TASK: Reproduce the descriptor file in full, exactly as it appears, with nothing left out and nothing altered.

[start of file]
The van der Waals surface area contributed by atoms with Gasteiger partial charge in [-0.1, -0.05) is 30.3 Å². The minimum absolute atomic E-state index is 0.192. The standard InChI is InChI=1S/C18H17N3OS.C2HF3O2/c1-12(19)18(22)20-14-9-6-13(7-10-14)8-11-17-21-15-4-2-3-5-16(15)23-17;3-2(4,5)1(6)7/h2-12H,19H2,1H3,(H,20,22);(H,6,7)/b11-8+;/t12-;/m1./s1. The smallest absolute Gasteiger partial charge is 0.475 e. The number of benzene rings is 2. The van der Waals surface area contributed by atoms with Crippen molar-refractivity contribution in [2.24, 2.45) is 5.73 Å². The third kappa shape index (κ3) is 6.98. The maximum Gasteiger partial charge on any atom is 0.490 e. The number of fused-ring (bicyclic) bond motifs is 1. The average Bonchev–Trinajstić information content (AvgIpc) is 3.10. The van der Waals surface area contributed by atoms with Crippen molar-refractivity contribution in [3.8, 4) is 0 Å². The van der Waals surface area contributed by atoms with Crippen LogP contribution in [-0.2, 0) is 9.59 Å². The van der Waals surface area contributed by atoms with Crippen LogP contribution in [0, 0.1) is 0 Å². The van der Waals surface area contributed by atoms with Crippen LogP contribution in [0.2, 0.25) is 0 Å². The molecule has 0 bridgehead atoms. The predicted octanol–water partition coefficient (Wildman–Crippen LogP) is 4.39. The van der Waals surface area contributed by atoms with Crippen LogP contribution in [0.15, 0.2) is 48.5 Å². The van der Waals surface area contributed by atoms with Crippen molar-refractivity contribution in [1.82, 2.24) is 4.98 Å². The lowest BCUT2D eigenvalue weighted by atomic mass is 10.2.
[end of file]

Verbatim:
The van der Waals surface area contributed by atoms with Gasteiger partial charge in [-0.1, -0.05) is 30.3 Å². The minimum absolute atomic E-state index is 0.192. The standard InChI is InChI=1S/C18H17N3OS.C2HF3O2/c1-12(19)18(22)20-14-9-6-13(7-10-14)8-11-17-21-15-4-2-3-5-16(15)23-17;3-2(4,5)1(6)7/h2-12H,19H2,1H3,(H,20,22);(H,6,7)/b11-8+;/t12-;/m1./s1. The smallest absolute Gasteiger partial charge is 0.475 e. The number of benzene rings is 2. The van der Waals surface area contributed by atoms with Crippen molar-refractivity contribution in [2.24, 2.45) is 5.73 Å². The third kappa shape index (κ3) is 6.98. The maximum Gasteiger partial charge on any atom is 0.490 e. The number of fused-ring (bicyclic) bond motifs is 1. The average Bonchev–Trinajstić information content (AvgIpc) is 3.10. The van der Waals surface area contributed by atoms with Crippen molar-refractivity contribution in [3.8, 4) is 0 Å². The van der Waals surface area contributed by atoms with Crippen LogP contribution in [-0.2, 0) is 9.59 Å². The van der Waals surface area contributed by atoms with Crippen LogP contribution in [0, 0.1) is 0 Å². The van der Waals surface area contributed by atoms with Crippen LogP contribution in [0.2, 0.25) is 0 Å². The molecule has 0 bridgehead atoms. The predicted octanol–water partition coefficient (Wildman–Crippen LogP) is 4.39. The van der Waals surface area contributed by atoms with Crippen LogP contribution in [0.15, 0.2) is 48.5 Å². The van der Waals surface area contributed by atoms with Crippen molar-refractivity contribution in [1.82, 2.24) is 4.98 Å². The lowest BCUT2D eigenvalue weighted by atomic mass is 10.2.